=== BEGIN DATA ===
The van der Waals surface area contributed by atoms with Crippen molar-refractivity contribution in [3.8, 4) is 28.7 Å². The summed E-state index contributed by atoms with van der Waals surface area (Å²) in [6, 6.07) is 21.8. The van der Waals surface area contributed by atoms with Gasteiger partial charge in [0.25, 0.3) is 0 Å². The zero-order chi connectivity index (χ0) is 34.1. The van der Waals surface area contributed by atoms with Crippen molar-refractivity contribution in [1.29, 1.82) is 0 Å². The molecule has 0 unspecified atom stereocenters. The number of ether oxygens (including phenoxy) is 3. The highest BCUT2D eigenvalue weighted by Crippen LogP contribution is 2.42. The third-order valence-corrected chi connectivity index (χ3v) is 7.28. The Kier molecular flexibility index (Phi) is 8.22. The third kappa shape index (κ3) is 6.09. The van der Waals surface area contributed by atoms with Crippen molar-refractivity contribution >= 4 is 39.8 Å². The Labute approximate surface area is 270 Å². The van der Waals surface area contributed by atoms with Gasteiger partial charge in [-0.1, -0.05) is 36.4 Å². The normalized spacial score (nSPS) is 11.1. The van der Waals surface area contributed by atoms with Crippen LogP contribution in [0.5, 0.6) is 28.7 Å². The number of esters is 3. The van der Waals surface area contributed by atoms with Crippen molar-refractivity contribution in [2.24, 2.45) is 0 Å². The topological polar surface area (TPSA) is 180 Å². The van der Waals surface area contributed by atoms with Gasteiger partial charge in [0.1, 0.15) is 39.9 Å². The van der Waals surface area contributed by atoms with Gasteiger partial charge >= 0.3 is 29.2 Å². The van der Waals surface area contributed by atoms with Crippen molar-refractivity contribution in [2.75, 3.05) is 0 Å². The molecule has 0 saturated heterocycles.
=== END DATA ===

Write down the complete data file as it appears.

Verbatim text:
The van der Waals surface area contributed by atoms with Crippen molar-refractivity contribution in [3.8, 4) is 28.7 Å². The summed E-state index contributed by atoms with van der Waals surface area (Å²) in [6, 6.07) is 21.8. The van der Waals surface area contributed by atoms with Gasteiger partial charge in [0.25, 0.3) is 0 Å². The zero-order chi connectivity index (χ0) is 34.1. The van der Waals surface area contributed by atoms with Crippen molar-refractivity contribution in [1.29, 1.82) is 0 Å². The molecule has 0 unspecified atom stereocenters. The number of ether oxygens (including phenoxy) is 3. The highest BCUT2D eigenvalue weighted by Crippen LogP contribution is 2.42. The third-order valence-corrected chi connectivity index (χ3v) is 7.28. The Kier molecular flexibility index (Phi) is 8.22. The third kappa shape index (κ3) is 6.09. The van der Waals surface area contributed by atoms with Crippen molar-refractivity contribution >= 4 is 39.8 Å². The Labute approximate surface area is 270 Å². The van der Waals surface area contributed by atoms with Gasteiger partial charge in [-0.1, -0.05) is 36.4 Å². The normalized spacial score (nSPS) is 11.1. The van der Waals surface area contributed by atoms with Crippen LogP contribution in [0.5, 0.6) is 28.7 Å². The number of esters is 3. The van der Waals surface area contributed by atoms with Crippen molar-refractivity contribution in [2.24, 2.45) is 0 Å². The topological polar surface area (TPSA) is 180 Å². The van der Waals surface area contributed by atoms with Gasteiger partial charge in [0.1, 0.15) is 39.9 Å². The van der Waals surface area contributed by atoms with Gasteiger partial charge >= 0.3 is 29.2 Å². The van der Waals surface area contributed by atoms with Crippen molar-refractivity contribution in [2.75, 3.05) is 0 Å². The molecule has 0 saturated heterocycles.